At this juncture, however, the worry quotient is far out of proportion to what’s happening on the ground. And that means reasonable risk along with massive potential for companies to beat expectations for earnings and dividends, earning higher stock prices along the way.

My favorites remain utilities based in the Southeast. The region has been hit by the collapse in housing prices and home construction, and that in turn has weakened several banks. But it remains the prime destination in the US for investment in industrial production, thanks to superior infrastructure and the most pro-business regulatory climate in the nation. That also applies to utilities, which have the ability to do long-term planning their counterparts in other states can only dream of.

Of the states to avoid, New York and West Virginia rank at the top of the list. Things could change in the Empire State this year because it elects a new governor. For now, however, it’s potentially rough sledding for power companies operating in the state, and we’re better off generally out.

How high can utility stocks go? The primary reason the Dow Jones Utility Average is so far off its high is the steep drop over the past year in large producers like Exelon Corp (NYSE: EXC) and Entergy Corp (NYSE: ETR), the No. 1 and No. 2 producers of nuclear energy in the US, respectively.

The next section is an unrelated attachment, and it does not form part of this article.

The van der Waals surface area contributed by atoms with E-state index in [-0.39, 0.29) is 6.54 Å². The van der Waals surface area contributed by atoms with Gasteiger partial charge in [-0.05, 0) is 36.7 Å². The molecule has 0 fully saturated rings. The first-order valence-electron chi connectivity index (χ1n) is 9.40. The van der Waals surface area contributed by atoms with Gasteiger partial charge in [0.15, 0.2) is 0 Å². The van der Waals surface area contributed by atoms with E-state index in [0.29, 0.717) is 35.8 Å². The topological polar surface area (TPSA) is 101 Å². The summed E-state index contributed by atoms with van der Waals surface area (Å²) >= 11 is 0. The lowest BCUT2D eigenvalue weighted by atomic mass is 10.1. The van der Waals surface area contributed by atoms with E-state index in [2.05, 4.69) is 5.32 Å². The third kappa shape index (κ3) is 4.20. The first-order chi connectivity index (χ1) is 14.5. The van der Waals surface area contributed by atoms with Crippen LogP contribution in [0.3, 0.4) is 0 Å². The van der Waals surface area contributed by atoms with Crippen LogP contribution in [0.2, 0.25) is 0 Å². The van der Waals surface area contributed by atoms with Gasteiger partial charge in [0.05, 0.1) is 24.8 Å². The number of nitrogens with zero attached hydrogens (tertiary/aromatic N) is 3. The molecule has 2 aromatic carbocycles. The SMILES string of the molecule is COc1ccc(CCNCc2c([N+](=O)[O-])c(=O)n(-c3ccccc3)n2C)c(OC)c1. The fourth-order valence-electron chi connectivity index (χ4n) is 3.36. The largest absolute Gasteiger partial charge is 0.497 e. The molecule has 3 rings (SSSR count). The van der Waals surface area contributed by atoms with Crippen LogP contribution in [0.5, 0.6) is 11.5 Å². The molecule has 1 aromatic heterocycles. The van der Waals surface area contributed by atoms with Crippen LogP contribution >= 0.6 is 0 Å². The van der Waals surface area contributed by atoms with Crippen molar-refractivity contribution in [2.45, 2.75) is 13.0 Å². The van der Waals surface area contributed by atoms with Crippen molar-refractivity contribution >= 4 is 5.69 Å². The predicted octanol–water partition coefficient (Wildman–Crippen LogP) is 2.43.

Enthusiasm for both stocks ran high in late 2007, part and parcel of the rush to renewable energy. That cooled markedly over the next two years, first with the recession and later on the mistaken impression that renewable energy in the US has suffered some kind of setback, due to slower growth and the possibility that a CO2 regulation bill will not pass Congress.

In reality, however, both are purely ephemeral factors. And although this country may not build many more nuclear plants, the need to cut CO2 will continue to make nuclear power a popular resource.

Both stocks have become a bit more cyclical because of investors’ perceptions that nuclear energy sold on wholesale markets is set to be less profitable. But that will change with a vengeance as the economy bounces back.

Entergy, meanwhile, has potential upside from the partial spinout of its unregulated nuclear plants as Enexus. That deal is still being hung up by New York, a consequence of the state’s poor quality of utility regulation. But management is obviously patient and success will unlock value.

In short, there’s nothing to prevent both Entergy and Exelon from reclaiming their old highs and taking the Dow Jones Utility Average back up with them. And that adds up to some pretty substantial returns for utility shareholders. The bottom line: I’m sticking with my picks and you should too.

Disclosure: no positions

Source: What's Happening with Utility Stocks?